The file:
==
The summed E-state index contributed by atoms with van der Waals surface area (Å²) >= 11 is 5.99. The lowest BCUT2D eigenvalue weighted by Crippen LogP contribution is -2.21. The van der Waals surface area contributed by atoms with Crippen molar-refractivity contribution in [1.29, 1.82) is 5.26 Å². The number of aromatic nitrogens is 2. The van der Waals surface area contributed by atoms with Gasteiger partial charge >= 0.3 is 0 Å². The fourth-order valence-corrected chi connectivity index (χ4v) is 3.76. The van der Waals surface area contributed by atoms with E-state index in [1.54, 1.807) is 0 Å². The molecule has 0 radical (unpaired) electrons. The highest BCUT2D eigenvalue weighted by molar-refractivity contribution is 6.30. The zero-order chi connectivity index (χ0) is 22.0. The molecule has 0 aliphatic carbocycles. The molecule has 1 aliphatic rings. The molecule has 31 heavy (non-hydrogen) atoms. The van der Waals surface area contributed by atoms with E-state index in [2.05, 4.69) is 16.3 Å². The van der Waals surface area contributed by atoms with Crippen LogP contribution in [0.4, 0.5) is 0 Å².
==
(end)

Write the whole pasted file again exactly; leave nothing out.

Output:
The summed E-state index contributed by atoms with van der Waals surface area (Å²) >= 11 is 5.99. The lowest BCUT2D eigenvalue weighted by Crippen LogP contribution is -2.21. The van der Waals surface area contributed by atoms with Crippen molar-refractivity contribution in [1.29, 1.82) is 5.26 Å². The number of aromatic nitrogens is 2. The van der Waals surface area contributed by atoms with Gasteiger partial charge >= 0.3 is 0 Å². The fourth-order valence-corrected chi connectivity index (χ4v) is 3.76. The van der Waals surface area contributed by atoms with E-state index in [1.54, 1.807) is 0 Å². The molecule has 0 radical (unpaired) electrons. The highest BCUT2D eigenvalue weighted by molar-refractivity contribution is 6.30. The zero-order chi connectivity index (χ0) is 22.0. The molecule has 0 aliphatic carbocycles. The molecule has 1 aliphatic rings. The molecule has 31 heavy (non-hydrogen) atoms. The van der Waals surface area contributed by atoms with E-state index in [2.05, 4.69) is 16.3 Å². The van der Waals surface area contributed by atoms with Crippen LogP contribution in [0.4, 0.5) is 0 Å².